instead of trying to help the poor. No one could name a
politician that they believed was really both competent and
honest. “They’re all the same,” was a common refrain, and
one man said he had stopped voting in elections because of
this. Several passionately denounced corrupt politicians
and corruption in government, and asserted that this was the
most significant problem in the Philippines. “Corruption,
corruption, corruption!” exclaimed one neighborhood resident
several times. A man who was listening in on the
conversation expressed his apparently hopeless perspective
by declaiming, “If I could sell the Philippines, I would,”
and walked away.

¶6. (SBU) Almost every person interviewed was dissatisfied
with President Arroyo and her administration. A few
vehemently accused her of corruption. By and large,
however, no one could suggest a suitable replacement — a
person that they would prefer as president. Most felt that
there was no choice but Arroyo, even if they did not really
like her. “Can we borrow Bush for five years?” one man
asked, apparently referring to the roughly five years
remaining in Arroyo’s term, which ends in 2010. Some of the
interviewees felt that Manila Mayor Lito Atienza and his
administration were doing an adequate job in delivering
services.

¶7. (SBU) Residents were either indifferent to the proposals
for Constitutional change or felt that it would not make a
difference in national politics or in their day-to-day life.
(Note: Per Ref B, most of the Constitutional change
proposals seek to create a unicameral parliamentary system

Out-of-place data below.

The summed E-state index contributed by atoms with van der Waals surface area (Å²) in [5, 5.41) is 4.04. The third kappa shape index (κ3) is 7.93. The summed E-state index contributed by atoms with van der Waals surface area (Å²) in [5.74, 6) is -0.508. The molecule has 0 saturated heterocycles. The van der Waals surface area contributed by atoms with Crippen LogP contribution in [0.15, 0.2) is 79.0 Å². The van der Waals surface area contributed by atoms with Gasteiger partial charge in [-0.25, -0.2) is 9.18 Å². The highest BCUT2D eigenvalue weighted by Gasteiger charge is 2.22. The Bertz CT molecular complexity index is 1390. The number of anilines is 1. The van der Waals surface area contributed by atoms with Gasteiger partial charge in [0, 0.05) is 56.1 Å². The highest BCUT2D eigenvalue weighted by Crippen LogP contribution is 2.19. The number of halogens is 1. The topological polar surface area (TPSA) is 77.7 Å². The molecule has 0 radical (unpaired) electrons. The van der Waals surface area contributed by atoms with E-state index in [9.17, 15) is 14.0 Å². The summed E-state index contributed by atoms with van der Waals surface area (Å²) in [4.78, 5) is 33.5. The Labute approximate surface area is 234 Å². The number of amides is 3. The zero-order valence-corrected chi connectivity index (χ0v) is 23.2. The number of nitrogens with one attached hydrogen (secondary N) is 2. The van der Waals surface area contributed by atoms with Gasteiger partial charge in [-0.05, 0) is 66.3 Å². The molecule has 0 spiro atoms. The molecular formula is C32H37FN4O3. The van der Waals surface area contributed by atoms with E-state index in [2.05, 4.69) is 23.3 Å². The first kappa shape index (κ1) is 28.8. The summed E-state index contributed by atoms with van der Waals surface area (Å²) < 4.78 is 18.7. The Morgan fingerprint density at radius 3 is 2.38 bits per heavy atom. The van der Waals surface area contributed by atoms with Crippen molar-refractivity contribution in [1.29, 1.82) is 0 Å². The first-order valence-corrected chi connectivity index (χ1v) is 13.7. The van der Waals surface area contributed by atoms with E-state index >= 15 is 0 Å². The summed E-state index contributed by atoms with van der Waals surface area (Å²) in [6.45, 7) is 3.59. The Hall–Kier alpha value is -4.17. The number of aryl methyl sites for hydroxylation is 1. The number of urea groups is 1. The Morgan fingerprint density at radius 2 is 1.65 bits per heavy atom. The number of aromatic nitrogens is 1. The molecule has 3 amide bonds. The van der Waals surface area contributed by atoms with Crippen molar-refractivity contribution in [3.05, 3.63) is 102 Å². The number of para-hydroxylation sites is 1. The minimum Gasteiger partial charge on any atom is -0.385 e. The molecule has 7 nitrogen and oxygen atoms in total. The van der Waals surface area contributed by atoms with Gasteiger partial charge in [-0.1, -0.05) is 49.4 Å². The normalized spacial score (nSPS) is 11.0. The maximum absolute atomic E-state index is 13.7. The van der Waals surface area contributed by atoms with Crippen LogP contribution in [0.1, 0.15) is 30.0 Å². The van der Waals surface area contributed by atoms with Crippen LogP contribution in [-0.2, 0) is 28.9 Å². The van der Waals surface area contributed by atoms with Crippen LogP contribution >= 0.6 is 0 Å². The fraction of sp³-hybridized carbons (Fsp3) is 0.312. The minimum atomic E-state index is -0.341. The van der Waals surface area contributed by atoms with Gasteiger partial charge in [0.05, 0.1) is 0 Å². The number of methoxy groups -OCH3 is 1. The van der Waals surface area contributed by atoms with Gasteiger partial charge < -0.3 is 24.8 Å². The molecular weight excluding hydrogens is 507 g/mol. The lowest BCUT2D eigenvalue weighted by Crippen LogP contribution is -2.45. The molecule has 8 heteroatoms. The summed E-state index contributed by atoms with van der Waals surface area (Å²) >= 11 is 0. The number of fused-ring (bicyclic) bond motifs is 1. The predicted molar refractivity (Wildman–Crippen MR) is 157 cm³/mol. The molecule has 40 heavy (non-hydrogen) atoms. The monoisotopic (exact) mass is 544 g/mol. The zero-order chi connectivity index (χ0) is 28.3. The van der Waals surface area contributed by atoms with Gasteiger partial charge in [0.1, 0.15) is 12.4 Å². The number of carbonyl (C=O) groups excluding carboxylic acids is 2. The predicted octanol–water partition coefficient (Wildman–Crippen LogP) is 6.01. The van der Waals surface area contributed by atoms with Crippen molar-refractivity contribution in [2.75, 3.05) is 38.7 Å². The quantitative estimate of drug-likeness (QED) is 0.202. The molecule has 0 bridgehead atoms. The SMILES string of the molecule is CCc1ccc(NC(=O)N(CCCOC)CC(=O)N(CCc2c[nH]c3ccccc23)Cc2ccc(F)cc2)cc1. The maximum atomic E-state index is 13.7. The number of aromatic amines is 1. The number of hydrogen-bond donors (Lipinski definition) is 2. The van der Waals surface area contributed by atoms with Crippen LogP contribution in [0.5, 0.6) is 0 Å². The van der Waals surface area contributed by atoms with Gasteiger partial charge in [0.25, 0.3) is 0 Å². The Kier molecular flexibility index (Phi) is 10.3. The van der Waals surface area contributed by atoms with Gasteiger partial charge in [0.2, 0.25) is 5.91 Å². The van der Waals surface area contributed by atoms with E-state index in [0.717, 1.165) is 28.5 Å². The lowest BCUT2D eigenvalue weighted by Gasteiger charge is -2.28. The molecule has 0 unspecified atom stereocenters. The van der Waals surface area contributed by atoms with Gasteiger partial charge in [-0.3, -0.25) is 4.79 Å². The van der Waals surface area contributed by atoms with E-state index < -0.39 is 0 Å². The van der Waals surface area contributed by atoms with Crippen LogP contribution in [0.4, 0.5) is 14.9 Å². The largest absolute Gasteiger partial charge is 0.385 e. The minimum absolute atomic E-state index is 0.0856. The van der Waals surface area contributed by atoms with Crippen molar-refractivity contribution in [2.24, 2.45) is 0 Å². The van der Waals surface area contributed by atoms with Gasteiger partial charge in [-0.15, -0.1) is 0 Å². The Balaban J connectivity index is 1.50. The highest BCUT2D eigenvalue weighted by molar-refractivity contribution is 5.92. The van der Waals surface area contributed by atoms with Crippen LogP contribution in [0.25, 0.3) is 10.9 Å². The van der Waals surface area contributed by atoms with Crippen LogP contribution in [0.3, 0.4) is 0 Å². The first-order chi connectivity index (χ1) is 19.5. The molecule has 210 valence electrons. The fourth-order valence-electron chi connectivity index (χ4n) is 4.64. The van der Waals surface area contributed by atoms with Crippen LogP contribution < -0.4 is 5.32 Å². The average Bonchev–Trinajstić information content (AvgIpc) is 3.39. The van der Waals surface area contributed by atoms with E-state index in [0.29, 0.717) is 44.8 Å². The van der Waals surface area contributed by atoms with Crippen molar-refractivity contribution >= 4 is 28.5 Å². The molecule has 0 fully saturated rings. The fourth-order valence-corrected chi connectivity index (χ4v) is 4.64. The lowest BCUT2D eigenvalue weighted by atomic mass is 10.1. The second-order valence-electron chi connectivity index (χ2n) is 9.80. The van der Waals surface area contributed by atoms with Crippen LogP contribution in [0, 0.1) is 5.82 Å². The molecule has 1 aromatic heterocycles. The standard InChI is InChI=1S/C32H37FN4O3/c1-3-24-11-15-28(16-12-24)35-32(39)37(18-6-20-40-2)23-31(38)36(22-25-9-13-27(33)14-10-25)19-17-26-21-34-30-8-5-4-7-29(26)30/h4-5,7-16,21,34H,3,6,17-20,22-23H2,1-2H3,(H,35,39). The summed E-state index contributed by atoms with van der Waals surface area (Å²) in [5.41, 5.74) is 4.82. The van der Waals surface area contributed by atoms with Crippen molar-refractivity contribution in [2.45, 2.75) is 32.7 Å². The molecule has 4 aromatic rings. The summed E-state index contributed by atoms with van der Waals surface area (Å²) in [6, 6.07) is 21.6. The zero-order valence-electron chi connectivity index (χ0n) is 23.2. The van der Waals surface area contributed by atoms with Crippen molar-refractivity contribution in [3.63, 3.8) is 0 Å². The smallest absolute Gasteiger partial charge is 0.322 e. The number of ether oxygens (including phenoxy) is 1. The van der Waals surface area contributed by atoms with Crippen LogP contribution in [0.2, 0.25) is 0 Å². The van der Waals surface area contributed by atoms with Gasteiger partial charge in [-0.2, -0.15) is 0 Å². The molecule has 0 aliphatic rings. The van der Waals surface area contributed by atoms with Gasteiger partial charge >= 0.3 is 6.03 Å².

with an executive prime minister, replacing the current
bicameral system and its executive president. End Note.)
Most did not really appear to understand what exactly the
proposals were, or how a parliamentary system of government
would differ from the current system. “Nothing will
change,” said one person in reference to the proposals,
summing up the general mood of the interviewees.

Positive About the U.S.
———————–
¶8. (SBU) When asked what they thought about the U.S.,
everyone was upbeat. They viewed the U.S. as both a friend
and an ally, and felt the U.S. presence in the Philippines
was beneficial. One man specifically mentioned the
assistance provided through USAID. Another man was thankful
to the U.S. for fighting the Japanese during World War II.
“Make us one of your states,” said another, only half in
jest, while another nodded vigorously in agreement. None
made any reference to the case of the U.S. Marines recently
accused of rape in the Subic Bay area (Ref A), which has
received much recent press coverage.

Comment
——-

¶9. (SBU) The sample, while by no means representative,
highlighted a continued disconnect between citizens and
those in power in the Philippines which shows up in more
formal surveys (including in a report issued this month by
the Department’s Office of Research entitled “Filipinos: All
Stressed Out and Nowhere to Go”). Despite the pessimism and
the cynicism, no one was inclined toward radicalism of any
sort; no one expressed support for the left, for example.
The views about the U.S. were heartening — with these
Filipinos the U.S. was seen decidedly as a force for good in
the world, a view that in general also shows up in more
formal surveys of Filipinos.